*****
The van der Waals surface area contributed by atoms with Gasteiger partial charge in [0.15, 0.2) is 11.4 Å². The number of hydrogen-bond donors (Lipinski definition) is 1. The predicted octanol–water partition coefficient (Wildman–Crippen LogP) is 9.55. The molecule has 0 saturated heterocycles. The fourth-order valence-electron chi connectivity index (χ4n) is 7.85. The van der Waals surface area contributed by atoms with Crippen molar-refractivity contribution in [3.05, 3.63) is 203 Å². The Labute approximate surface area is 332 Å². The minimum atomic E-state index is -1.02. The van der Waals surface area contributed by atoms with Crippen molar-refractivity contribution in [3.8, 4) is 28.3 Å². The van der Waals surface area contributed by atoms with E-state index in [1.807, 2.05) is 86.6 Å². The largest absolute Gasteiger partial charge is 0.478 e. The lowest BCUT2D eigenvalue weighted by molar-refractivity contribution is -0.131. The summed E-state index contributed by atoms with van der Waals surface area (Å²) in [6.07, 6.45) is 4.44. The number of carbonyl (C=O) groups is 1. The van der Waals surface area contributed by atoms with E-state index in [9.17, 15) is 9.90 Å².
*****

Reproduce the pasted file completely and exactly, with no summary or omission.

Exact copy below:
The van der Waals surface area contributed by atoms with Gasteiger partial charge in [0.15, 0.2) is 11.4 Å². The number of hydrogen-bond donors (Lipinski definition) is 1. The predicted octanol–water partition coefficient (Wildman–Crippen LogP) is 9.55. The molecule has 0 saturated heterocycles. The fourth-order valence-electron chi connectivity index (χ4n) is 7.85. The van der Waals surface area contributed by atoms with Crippen molar-refractivity contribution in [3.05, 3.63) is 203 Å². The Labute approximate surface area is 332 Å². The minimum atomic E-state index is -1.02. The van der Waals surface area contributed by atoms with Crippen molar-refractivity contribution in [3.8, 4) is 28.3 Å². The van der Waals surface area contributed by atoms with E-state index in [1.807, 2.05) is 86.6 Å². The largest absolute Gasteiger partial charge is 0.478 e. The lowest BCUT2D eigenvalue weighted by molar-refractivity contribution is -0.131. The summed E-state index contributed by atoms with van der Waals surface area (Å²) in [6.07, 6.45) is 4.44. The number of carbonyl (C=O) groups is 1. The van der Waals surface area contributed by atoms with E-state index in [9.17, 15) is 9.90 Å².